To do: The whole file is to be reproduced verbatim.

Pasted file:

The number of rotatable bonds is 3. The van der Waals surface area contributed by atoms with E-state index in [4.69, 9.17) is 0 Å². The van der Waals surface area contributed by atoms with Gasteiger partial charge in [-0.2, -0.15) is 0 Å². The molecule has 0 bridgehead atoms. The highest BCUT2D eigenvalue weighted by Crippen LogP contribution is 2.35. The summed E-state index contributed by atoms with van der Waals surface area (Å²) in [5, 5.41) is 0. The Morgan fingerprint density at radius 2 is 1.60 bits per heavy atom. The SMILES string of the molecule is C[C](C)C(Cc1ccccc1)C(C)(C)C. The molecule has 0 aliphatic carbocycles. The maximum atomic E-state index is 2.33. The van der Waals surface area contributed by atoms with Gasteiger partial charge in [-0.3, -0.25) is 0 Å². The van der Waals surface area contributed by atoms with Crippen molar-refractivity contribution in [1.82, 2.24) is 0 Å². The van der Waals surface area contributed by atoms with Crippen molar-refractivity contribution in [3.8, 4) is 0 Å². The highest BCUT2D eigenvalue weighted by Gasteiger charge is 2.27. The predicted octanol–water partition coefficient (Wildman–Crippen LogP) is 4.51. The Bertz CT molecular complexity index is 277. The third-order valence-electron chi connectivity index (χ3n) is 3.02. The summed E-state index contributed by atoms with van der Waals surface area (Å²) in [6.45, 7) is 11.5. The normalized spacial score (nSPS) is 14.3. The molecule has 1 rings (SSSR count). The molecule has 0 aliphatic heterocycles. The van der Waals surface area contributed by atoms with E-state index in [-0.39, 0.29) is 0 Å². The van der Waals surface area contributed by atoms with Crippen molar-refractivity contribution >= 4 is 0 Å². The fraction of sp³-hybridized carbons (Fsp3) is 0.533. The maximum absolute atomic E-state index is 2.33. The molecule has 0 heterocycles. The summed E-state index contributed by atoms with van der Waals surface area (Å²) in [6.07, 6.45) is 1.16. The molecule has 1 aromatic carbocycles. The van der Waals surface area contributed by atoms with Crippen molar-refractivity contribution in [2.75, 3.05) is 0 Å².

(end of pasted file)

The number of rotatable bonds is 3. The van der Waals surface area contributed by atoms with E-state index in [4.69, 9.17) is 0 Å². The van der Waals surface area contributed by atoms with Gasteiger partial charge in [-0.2, -0.15) is 0 Å². The molecule has 0 bridgehead atoms. The highest BCUT2D eigenvalue weighted by Crippen LogP contribution is 2.35. The summed E-state index contributed by atoms with van der Waals surface area (Å²) in [5, 5.41) is 0. The Morgan fingerprint density at radius 2 is 1.60 bits per heavy atom. The SMILES string of the molecule is C[C](C)C(Cc1ccccc1)C(C)(C)C. The molecule has 0 aliphatic carbocycles. The maximum atomic E-state index is 2.33. The van der Waals surface area contributed by atoms with Gasteiger partial charge in [-0.3, -0.25) is 0 Å². The van der Waals surface area contributed by atoms with Crippen molar-refractivity contribution in [1.82, 2.24) is 0 Å². The van der Waals surface area contributed by atoms with Crippen molar-refractivity contribution in [3.8, 4) is 0 Å². The highest BCUT2D eigenvalue weighted by Gasteiger charge is 2.27. The predicted octanol–water partition coefficient (Wildman–Crippen LogP) is 4.51. The Bertz CT molecular complexity index is 277. The third-order valence-electron chi connectivity index (χ3n) is 3.02. The summed E-state index contributed by atoms with van der Waals surface area (Å²) in [6.45, 7) is 11.5. The normalized spacial score (nSPS) is 14.3. The molecule has 1 rings (SSSR count). The molecule has 0 aliphatic heterocycles. The van der Waals surface area contributed by atoms with E-state index in [-0.39, 0.29) is 0 Å². The van der Waals surface area contributed by atoms with Crippen molar-refractivity contribution >= 4 is 0 Å². The fraction of sp³-hybridized carbons (Fsp3) is 0.533. The maximum absolute atomic E-state index is 2.33. The molecule has 0 heterocycles. The summed E-state index contributed by atoms with van der Waals surface area (Å²) in [6.07, 6.45) is 1.16. The molecule has 1 aromatic carbocycles. The van der Waals surface area contributed by atoms with Crippen molar-refractivity contribution in [2.75, 3.05) is 0 Å².